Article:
'Tis a matter of fact incontestable, that about 1700 years ago all mankind were idolaters. The doubtful and sceptical principles of a few philosophers, or the theisin, and that too not entirely pure, of one or two nations, form no objection worth regarding. Behold then the clear testimony of history. The farther we mount up into antiquity, the more do we find mankind plunged into idolatry. No marks, no symptoms of any more perfect religion. The most antient records of human race still present us with polytheism as the popular and established system. The north, the south, the east, the west, give their unanimous testimony to the same fact. What can be opposed to so full an evidence ?
As far as writing or history reaches, mankind, in antient times, appear universally to have been polytheists. Shall we assert, that, in more antient times, before the knowlege of letters, or the discovery of any art or science, men entertained the principles of pure cheism? Tharis, while they were ignorant and barbarous, they discovered truth : But fell into error, as soon as they acquired learning and politeness. · But in this assertion you not only contradict all appearance of probability, but also our present experience concerning the principles and opinions of barbarous na. tions. The savage tribes of AMERICA, AFRICA, and ASIA are all idolaters. Not a single exception to this rule. Insomuch, that, were a traveller to transport himself into any unknown region ; if he found inhabitants cultivated with arts and Sciences, tho' even upon that supposition there are odds against their being cheifts, yet could he not safely, till farther enquiry, pronounce any thing on that head : But if he found them ignorant and barbarous, he might beforehand declare them idolaters ; and there scarce is a possibility of his being mistaken.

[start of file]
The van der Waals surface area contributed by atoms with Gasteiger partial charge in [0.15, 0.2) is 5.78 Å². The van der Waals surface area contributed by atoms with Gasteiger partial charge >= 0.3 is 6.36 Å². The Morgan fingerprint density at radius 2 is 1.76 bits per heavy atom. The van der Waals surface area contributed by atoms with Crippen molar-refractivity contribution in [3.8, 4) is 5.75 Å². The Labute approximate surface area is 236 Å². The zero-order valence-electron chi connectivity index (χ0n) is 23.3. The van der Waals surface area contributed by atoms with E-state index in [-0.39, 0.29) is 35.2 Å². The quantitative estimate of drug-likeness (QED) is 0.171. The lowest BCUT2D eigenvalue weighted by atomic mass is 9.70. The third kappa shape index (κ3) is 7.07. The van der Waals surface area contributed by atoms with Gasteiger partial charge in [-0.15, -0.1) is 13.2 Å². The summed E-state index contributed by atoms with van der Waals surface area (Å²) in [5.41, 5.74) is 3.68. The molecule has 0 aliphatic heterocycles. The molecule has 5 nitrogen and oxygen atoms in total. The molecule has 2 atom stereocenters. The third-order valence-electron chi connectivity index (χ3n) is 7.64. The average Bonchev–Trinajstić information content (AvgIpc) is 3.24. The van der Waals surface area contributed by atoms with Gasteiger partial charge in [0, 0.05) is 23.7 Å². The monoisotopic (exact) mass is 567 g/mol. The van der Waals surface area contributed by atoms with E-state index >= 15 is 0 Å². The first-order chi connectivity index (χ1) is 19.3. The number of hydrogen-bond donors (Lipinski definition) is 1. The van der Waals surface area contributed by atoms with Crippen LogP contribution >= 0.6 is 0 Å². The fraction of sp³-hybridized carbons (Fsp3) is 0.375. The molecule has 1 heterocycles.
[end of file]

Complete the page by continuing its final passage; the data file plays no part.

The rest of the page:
It seems certain, that, according to the natural progress of human thought, the ignorant multitude must first entertain some groveling and familiar notion of superior powers, before they stretch their conception to that perfect Being, who bestowed order on the whole frame of nature. We may as reasonably imagine, that men inhabited palaces before huts and cottages, or studied geometry before agriculture ; as aflirt that the Deity appeared to them a pure spirit, omniscient, om. nipotent, and omnipresent, before he was apprehended to be a powerful, tho’ limited being, with human passions and appetites, limbs and organs. The mind rises gradually, from inferior to superior: By abstracting from what is imperfect, it forms an idea of perfection : And Nowly distinguishing the nobler parts of its frame from the groffer, it learns to transfer only the former, much elevated and refined, to its divinity. Nothing could disturb this natural progress of thought, but some obvious and invincible argument, which might immediately lead the mind into the pure principles of theism, and make it overleap, at one bound, the